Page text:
Deep within Sumatra’s Gunung Leuser National Park is one of the last places on earth to see the critically endangered orangutans in the wild. Deforestation has reached alarming levels due to increased levels of logging and growth of palm oil plantations. Eighty percent of Earth’s animals live in forests and many are unable to survive the deforestation which is destroying their homes. Here are five reasons why you shouldn’t miss out on this journey to see the orangutans now.
1. The Orangutans!
Imagine walking through the UNESCO World Heritage National Park of Gunung Leuser and suddenly coming face to face with the great ape swinging from a tree. That is the magic of a trek through the jungles of Sumatra, the closest Indonesian island to mainland Asia. The orangutans, once widespread throughout Southeast Asia, can now only be seen in the wild in two places: Sumatra and Borneo. The Sumatran orangutans are smaller and rarer compared to their Bornean relatives. It’s a real treat if you can catch sight of an orangutan swinging from branch to branch. Sometimes they may act coy and turn their back to you as they busy themselves with some important activity like scratching the hair on their head, or they may appear deep in thought as they stare into the distance, once in a while locking eyes with you and giving you a fabulous opportunity to capture that soulful gaze if you have the right camera gear.
It’s remarkable how these great apes share over 96.5% of their genetic DNA with us. They are highly intelligent and like humans in many ways. If you’re lucky to see an Orangutan peeling a banana and handing it to its little one, you’ll see how human-like these actions are, including the way the adult interacts with its child. The Sumatran orangutans grow to about 1.4 meters tall and males can weigh up to 80 kilograms. Females however are smaller and can weight up to 40 kilograms. Their life spans around 45 years in the wild and they produce an infant only once every eight years. Orangutans spend most of their lives in the tops of trees, swinging from branch to branch, looking for food and finding a new nest every night for sleeping.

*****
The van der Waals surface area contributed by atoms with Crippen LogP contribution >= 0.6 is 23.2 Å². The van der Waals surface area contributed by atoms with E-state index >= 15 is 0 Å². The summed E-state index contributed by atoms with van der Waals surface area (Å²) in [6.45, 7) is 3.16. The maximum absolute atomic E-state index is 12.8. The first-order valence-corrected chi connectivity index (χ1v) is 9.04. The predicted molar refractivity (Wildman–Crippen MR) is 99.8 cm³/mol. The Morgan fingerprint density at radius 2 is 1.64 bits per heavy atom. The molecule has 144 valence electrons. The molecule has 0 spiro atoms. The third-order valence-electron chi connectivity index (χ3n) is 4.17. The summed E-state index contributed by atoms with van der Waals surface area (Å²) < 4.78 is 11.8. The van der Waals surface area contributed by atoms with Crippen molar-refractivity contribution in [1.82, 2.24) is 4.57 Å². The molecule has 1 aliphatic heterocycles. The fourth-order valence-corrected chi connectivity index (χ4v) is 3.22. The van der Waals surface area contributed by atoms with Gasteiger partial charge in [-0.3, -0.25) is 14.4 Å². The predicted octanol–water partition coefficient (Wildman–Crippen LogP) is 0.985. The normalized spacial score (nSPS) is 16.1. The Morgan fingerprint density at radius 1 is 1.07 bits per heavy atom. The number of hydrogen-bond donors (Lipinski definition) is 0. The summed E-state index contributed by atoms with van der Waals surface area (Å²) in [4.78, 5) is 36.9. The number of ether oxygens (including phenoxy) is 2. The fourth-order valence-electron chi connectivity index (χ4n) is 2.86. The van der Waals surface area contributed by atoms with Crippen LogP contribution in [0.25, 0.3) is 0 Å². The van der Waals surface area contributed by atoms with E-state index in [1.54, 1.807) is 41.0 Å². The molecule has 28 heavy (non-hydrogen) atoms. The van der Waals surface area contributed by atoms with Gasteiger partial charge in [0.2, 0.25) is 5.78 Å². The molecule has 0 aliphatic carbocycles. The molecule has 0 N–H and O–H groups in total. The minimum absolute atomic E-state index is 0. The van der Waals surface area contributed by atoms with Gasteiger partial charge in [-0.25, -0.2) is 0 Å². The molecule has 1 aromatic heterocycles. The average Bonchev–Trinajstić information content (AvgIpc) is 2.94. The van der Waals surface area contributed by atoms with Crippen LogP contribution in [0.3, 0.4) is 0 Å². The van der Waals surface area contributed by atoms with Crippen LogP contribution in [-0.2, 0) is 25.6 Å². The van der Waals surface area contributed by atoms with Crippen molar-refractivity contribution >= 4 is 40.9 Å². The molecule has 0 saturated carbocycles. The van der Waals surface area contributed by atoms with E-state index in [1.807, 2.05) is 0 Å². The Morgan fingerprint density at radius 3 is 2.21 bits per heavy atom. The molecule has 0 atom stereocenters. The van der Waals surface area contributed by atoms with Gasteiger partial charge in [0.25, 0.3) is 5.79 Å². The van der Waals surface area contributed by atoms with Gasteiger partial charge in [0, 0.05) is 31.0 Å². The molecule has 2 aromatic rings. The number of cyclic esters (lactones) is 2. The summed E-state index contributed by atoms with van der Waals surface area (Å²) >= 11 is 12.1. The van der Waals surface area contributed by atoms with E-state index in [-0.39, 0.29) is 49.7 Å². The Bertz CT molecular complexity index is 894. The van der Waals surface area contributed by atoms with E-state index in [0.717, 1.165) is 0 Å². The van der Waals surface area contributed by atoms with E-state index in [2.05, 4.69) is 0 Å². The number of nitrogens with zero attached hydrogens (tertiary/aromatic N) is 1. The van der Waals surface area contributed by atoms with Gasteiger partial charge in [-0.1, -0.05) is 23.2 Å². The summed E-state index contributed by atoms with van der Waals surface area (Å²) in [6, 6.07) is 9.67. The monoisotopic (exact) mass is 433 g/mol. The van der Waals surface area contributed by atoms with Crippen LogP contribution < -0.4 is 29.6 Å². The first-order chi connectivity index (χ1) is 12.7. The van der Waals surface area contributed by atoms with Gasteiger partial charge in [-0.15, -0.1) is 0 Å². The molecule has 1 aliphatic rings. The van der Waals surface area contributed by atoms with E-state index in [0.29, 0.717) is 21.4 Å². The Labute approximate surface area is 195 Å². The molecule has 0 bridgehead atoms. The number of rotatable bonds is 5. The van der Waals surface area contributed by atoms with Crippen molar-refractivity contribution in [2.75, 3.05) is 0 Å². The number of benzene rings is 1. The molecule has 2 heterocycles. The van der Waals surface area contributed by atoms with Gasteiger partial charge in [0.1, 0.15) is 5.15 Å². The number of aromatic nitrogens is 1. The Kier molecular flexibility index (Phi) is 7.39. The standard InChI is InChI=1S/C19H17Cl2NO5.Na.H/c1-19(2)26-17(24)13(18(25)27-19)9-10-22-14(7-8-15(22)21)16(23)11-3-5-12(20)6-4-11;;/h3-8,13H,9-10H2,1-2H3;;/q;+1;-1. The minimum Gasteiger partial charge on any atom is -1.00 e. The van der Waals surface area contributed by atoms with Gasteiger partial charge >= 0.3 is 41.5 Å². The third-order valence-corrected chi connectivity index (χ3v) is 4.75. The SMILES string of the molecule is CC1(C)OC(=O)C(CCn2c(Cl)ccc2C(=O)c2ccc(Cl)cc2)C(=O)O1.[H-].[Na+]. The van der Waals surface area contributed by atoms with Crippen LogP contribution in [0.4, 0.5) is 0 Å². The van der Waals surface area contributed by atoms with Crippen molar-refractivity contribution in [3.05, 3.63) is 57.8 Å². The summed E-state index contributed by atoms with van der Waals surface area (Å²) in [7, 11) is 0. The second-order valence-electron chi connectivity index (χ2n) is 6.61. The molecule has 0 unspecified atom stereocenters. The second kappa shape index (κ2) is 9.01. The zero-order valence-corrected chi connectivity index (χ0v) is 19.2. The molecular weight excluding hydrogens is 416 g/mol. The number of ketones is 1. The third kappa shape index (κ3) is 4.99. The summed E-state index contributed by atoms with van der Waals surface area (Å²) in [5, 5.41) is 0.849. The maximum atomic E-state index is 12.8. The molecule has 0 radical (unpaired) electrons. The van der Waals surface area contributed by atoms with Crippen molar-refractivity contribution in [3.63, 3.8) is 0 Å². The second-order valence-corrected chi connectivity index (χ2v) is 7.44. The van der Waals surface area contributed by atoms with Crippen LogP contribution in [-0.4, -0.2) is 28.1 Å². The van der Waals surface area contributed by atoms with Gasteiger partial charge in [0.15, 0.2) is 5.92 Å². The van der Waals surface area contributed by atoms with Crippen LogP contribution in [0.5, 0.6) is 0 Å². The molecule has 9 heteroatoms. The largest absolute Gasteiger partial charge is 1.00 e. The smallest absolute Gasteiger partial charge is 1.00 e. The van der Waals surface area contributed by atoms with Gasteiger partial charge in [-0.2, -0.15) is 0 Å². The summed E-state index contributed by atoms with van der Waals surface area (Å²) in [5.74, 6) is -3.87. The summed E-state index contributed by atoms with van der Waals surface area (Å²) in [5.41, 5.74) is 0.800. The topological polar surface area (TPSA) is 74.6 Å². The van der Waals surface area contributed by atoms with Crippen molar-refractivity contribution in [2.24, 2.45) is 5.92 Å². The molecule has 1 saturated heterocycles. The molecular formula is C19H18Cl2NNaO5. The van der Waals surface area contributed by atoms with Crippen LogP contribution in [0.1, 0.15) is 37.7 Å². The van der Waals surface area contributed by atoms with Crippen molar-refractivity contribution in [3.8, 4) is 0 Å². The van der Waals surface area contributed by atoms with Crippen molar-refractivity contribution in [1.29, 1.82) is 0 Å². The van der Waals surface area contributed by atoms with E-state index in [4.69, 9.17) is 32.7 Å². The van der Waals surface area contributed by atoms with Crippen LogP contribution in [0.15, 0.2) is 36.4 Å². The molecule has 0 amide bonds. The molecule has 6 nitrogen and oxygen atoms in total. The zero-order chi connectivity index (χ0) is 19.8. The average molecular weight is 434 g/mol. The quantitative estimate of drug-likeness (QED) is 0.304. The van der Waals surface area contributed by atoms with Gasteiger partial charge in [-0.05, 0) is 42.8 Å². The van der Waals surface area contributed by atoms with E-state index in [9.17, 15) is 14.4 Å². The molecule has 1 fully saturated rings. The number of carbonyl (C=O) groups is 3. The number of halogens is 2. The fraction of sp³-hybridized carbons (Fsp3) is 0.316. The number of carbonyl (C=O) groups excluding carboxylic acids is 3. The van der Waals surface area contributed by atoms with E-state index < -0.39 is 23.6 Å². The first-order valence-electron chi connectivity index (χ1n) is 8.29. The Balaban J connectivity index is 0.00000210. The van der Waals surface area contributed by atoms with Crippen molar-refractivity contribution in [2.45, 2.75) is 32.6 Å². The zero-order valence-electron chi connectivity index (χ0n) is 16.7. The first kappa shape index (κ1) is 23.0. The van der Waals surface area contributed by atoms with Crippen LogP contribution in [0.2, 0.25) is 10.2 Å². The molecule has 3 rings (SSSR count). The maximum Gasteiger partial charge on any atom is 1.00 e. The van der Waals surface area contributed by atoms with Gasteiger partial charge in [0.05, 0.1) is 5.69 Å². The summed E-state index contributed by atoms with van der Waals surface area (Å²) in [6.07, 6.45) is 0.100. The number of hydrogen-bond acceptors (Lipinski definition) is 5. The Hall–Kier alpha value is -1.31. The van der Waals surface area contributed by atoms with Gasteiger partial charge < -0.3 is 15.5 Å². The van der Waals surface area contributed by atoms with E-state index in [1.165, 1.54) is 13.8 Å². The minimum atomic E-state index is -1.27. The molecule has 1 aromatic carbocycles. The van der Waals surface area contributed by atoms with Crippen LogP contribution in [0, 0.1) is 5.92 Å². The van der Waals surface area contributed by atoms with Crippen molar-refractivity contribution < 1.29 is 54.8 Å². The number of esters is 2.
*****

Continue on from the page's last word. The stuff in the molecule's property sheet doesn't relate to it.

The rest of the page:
If you ever have the opportunity to observe a nest you’ll see how an orangutan can build a pretty impressive bed from basic materials such as sticks, branches, and leaves. It’s even more interesting then that though the orangutan values a good night’s sleep and will go to lengths to create a comfortable bed, it will also typically abandon its nest for a new one as it moves through the jungle looking for food. Therefore it makes sense that their way of life isn’t suited to a rapidly shrinking forest as space is important for them.
2. Other Wildlife
Hiking through the Gunung Leuser National Park, you also get an opportunity to spot other wildlife such as butterflies, birds such as hornbills, owls, and woodpeckers, white handed gibbons, hornbills, Thomas leaf monkeys, various reptiles and possibly even a Sumatran Tiger or Sumatran elephant. Often while trekking, listening to the sounds of the jungle can be soothing and the best thing about the national park is that it’s wild and untamed as a jungle should be. With your guide navigating the trail, you will experience a bit of adventure and wildlife. You will also have the opportunity to visit the Sumatran Elephant Sanctuary outside the national park to observe rescued elephants. These elephants are no longer wild and are used by the locals to patrol the park to help protect the endangered wild Sumatran Elephants from poachers. You will have the unique experience to interact with the elephants as they wash in the river.